Donald Trump continues to grab the headlines for his ignorant, insulting and bombastic comments on illegal immigration in Thursday's Republican presidential debate, including his incredible statement that other Republicans never talk about this issue (which is like saying that the Green Bay Packers or Washington Redskins never talk about football).

But the biggest danger to immigration policy presented by the current crop of Republican presidential candidates does not come from Trump and his wild claims about what border guards allegedly said to him about Mexican immigrants. It comes from Governor Scott Walker and his attack on legal immigration.

Walker does not rant and rave or hurl insults against anybody and everybody the way Trump does. To the contrary, Walker comes across as calm and reasonable - until one looks at what he says and compares it with his actual record as governor of Wisconsin.

When one looks closely at Walker's recent statements regarding immigration and his record as governor, Trump looks like a liberal by comparison. Walker also outdoes Trump, who sponsored almost a thousand legal immigrants from Mexico, a country which he now accuses of sending mainly rapists, criminals and drug dealers to America, in the hypocrisy department.

At the debate, Trump repeated his previous calls to build a wall along the US-Mexico border, but he also added that there would be nothing wrong with a "big, beautiful door" in the wall to let people in. There could not be a clearer statement of support for a legal immigration system.

Walker, on the other hand, spoke in much less dramatic terms, but one with more serious implications for the future of legal immigration:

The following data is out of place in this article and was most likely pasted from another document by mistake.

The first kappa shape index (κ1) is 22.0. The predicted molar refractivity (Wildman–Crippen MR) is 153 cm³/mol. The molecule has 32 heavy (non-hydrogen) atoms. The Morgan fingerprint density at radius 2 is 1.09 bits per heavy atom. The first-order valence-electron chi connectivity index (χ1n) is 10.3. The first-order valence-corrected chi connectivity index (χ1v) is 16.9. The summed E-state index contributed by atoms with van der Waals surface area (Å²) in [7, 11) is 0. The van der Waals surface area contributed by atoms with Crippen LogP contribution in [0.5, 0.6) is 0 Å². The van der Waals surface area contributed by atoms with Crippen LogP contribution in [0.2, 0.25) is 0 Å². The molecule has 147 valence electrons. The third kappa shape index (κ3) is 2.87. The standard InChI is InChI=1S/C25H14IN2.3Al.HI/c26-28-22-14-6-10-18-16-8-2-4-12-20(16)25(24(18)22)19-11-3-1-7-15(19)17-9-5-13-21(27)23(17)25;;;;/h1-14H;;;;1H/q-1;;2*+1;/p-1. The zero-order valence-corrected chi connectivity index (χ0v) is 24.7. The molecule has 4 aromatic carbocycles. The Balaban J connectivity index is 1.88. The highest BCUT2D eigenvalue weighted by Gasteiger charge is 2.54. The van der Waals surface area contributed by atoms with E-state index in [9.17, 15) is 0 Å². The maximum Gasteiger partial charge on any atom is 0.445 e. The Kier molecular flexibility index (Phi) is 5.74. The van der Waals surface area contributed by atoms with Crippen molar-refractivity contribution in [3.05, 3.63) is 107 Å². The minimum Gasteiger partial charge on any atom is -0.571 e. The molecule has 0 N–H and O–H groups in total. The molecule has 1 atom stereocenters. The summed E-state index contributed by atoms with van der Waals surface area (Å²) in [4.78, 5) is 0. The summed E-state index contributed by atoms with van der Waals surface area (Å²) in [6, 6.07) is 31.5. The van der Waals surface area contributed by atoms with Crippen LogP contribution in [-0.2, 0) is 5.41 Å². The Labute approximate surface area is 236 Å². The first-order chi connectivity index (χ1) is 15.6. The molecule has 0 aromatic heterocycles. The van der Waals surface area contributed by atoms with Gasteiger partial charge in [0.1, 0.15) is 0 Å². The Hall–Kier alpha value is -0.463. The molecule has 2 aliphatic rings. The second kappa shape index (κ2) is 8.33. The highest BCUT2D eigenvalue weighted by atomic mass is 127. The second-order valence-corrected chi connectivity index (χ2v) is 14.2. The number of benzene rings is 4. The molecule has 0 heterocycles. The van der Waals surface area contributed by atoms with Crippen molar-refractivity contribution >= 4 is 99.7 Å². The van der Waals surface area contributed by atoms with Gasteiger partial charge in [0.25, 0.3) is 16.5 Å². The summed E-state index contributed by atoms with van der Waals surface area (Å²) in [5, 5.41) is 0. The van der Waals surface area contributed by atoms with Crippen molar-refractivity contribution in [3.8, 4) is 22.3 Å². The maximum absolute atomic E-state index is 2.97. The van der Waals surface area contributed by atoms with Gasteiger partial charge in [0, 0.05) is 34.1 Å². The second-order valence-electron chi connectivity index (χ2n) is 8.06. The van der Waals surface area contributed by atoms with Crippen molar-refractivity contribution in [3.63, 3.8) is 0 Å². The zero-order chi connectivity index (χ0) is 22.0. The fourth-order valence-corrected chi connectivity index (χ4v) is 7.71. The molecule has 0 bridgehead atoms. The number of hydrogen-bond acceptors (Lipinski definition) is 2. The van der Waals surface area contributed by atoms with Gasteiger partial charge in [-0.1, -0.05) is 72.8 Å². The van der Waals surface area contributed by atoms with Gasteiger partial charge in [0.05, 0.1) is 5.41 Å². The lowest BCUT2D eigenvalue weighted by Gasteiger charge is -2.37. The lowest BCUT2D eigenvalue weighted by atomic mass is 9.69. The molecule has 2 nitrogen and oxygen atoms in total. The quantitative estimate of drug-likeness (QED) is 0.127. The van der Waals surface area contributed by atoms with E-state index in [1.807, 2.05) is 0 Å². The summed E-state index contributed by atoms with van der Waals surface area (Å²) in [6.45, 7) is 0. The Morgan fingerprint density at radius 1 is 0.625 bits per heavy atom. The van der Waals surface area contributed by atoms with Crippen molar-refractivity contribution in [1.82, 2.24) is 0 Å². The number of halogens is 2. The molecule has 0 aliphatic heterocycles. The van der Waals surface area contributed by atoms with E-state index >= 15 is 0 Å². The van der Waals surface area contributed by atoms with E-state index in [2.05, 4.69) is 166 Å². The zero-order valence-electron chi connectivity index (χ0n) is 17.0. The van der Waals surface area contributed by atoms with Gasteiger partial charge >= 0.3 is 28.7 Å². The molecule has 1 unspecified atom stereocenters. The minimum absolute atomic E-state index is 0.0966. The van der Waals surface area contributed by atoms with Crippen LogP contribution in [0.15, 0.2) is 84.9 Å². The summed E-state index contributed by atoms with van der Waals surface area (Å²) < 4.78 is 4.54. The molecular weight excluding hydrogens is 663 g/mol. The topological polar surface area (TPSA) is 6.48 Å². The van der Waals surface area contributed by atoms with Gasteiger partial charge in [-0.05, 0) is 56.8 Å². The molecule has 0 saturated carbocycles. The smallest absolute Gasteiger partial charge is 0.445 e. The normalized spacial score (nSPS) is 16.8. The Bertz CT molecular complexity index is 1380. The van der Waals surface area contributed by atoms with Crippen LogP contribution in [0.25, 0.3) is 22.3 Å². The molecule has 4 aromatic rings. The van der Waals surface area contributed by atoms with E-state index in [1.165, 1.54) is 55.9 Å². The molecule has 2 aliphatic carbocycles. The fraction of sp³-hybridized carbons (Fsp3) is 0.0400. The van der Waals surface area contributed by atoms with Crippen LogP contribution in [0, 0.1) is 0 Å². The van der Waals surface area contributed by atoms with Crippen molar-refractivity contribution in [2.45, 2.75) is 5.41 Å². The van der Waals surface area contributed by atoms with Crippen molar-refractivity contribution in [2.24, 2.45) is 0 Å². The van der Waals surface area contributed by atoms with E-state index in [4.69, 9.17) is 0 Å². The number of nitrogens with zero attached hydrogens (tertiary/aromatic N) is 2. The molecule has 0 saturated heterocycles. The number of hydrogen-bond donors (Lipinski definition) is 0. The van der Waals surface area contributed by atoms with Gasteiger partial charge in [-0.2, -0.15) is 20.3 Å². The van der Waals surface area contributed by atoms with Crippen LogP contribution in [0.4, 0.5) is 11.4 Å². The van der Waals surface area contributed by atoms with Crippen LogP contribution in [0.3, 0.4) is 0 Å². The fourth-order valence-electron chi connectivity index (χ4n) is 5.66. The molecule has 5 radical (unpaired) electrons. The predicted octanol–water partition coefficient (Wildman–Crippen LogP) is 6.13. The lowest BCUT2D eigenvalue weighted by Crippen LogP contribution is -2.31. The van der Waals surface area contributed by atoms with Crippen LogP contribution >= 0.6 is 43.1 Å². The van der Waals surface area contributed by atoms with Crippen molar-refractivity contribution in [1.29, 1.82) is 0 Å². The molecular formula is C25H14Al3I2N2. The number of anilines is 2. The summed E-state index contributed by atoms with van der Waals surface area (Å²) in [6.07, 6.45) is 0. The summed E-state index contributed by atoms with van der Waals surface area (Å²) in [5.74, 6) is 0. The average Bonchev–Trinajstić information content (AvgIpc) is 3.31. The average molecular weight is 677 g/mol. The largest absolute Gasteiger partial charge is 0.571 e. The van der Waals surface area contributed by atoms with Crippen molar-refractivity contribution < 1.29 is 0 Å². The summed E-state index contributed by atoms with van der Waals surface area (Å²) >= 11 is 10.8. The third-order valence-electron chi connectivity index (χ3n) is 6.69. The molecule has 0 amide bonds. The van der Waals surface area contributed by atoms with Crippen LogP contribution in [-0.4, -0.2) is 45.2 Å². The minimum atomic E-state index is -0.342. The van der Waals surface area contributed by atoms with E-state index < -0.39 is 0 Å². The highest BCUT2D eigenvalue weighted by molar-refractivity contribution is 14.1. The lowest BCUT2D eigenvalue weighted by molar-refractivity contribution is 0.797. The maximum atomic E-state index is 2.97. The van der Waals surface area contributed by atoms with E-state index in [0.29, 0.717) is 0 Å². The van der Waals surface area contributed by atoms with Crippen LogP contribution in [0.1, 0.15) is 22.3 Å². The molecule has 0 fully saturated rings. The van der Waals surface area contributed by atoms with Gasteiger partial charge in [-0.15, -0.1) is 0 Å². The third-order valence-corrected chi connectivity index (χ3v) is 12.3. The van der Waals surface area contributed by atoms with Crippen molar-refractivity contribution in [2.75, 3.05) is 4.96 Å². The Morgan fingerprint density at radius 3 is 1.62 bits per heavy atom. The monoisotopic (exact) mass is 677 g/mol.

" the border, enforce the law, no amnesty, and go forward with a legal immigration system that gives priority to American working families and wages." (Bold added.)

Walker's statement is a polite, non-bombastic way of suggesting that legal immigration is bad for American workers and their families. Nor is this the first time he has made such comments. At the very least, they are meant to give aid and support to those who want to curtail or destroy employment-based visas and green cards such as H-1B, L-1, E-2, O-1 and PERM, something that even The Donald has never suggested doing.

In addition, this sudden professed interest in protecting American workers puts Walker and the top of the hypocrisy ratings, if not the top of the polls. Walker's owes his entire reputation, and his election and reelection to office, on his efforts to destroy labor unions and set back more than a century of the protections they have offered to working people in terms of job security and living wages.

See Chicago Tribune, July 28: Walker's anti-union crusade pivotal to White House run, damaging to labor

He is the last person in America to have a genuine concern about the living standards of American working people. While the media can argue endlessly about who scored the most, or fewest, points at the first Republican presidential debate, there can be no doubt that Governor Scott Walker walked away with the prize for anti-immigrant hypocrisy.

Donald Trump, move over.


Roger Algase is a New York lawyer and a graduate of Harvard College and Harvard Law School. He has been helping mainly skilled and professional immigrants obtain work visas and green cards for more than 30 years.

Roger's email is